Everything about Calm Down, the full-length album by Zoe Kravitz–fronted Lolawolf, seems effortless. From her languid vocals over sparse re-imaginings of ‘90s R&B beats to the band’s “we’re not trying to be cool” cool-kid brand of style to the organic way the members approach songwriting, there is nothing about this band that says “try hard” or even “try.”
Kravitz and bandmates James Levy and Jimmy Giannopoulos describe their music as an organic product of “boredom,” lots of “late nights,” and a desire “to just make some shit with their friends”; still, Lolawolf now has a well-received album and a gig opening for Miley Cyrus during the Australian leg of her tour. So is that DGAF attitude their secret to success? They don’t know. “Are we successful?” asks Levy. “I mean, it’s not not successful.”
In advance of their show at Rough Trade tonight, the Cut spoke with Kravitz and Levy about their band’s aesthetic, Pee-wee Herman, and how to make good music when you are just all out of fucks to give.
How did you all meet?
James Levy: I was a waiter at this place called Café Mogador, and Jimmy and Zoe came in one day and I kind of knew Jimmy from around, and I was like, “What are you doing, man?” And he was like, “I’m starting this group with Zoe. Do you wanna be in it?” And I was like, “If I must.” Then we started out and the magic happened and we all became friends. We were just looking for something to do.
Zoe Kravitz: It was kind of a product of boredom.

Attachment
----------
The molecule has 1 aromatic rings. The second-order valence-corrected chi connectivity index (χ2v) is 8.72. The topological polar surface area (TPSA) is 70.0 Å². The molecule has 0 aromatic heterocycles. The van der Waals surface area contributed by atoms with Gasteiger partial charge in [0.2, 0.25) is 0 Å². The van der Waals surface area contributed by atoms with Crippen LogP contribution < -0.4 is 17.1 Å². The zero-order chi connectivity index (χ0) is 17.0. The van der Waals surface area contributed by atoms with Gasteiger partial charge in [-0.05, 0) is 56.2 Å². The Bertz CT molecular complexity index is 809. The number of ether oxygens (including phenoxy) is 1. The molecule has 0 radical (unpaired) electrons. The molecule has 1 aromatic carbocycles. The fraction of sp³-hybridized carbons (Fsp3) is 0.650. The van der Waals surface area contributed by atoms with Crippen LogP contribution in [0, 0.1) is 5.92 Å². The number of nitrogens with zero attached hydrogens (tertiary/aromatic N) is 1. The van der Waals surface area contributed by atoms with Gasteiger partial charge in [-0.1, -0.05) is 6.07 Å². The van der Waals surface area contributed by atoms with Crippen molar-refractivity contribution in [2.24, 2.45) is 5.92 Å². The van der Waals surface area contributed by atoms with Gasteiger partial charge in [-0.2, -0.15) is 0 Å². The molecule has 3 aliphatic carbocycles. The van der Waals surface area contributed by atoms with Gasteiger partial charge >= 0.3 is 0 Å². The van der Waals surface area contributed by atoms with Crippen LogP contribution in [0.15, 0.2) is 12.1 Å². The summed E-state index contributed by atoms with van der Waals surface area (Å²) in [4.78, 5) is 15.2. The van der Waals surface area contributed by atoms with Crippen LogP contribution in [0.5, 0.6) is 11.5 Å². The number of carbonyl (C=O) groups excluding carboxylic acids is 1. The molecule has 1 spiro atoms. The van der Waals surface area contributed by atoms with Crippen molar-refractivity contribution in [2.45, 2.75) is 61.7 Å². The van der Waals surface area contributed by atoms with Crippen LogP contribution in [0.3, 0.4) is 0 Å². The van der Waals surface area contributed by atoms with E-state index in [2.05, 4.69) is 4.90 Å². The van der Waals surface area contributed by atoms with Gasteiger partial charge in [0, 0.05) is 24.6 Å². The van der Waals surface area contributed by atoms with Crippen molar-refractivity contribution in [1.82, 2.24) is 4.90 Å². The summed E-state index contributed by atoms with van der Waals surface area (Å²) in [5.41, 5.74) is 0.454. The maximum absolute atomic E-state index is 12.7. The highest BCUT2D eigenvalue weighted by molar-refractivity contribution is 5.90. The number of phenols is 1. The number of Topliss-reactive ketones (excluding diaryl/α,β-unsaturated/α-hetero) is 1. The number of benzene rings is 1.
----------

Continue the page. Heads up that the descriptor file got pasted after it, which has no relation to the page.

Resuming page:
So, in those early days when you were working out what you wanted Lolawolf to be, how did your sound develop?
ZK: I don’t think we thought about it very much.
JL: We were just trying to make stuff on the spot.
ZK: We were more curious about what would come out if we kind of just made shit. It was just very much a product of late nights. It wasn’t like we sat and thought about the songs we were trying to do, which we did a little bit more on the record. For this album, we recorded every day — usually a song a day. For this album, we worked in two different places, and you can feel it in the songs. One group of songs was recorded in the Bahamas, and those have more of a tropical, tribal vibe like “AYO,” “Jimmy Franco,” “Calm Down.” The other group of songs were recorded in Las Vegas, and those tend to have more of a ‘90s R&B feel to them — “Bitch,” “Skipping Days.”
What R&B were you listening to in order to get that throwback sound?
ZK: A lot of old TLC and Aaliyah and A Tribe Called Quest. And then you said, too, like Kendrick Lamar and A$AP Rocky and things that were very, very beat-heavy. Then, like, old Missy [Elliott] and Timbaland. Things like that.
Tell me a bit about your visual aesthetic. How did the image for your album cover come about?
JL: I think it’s very immediate, really.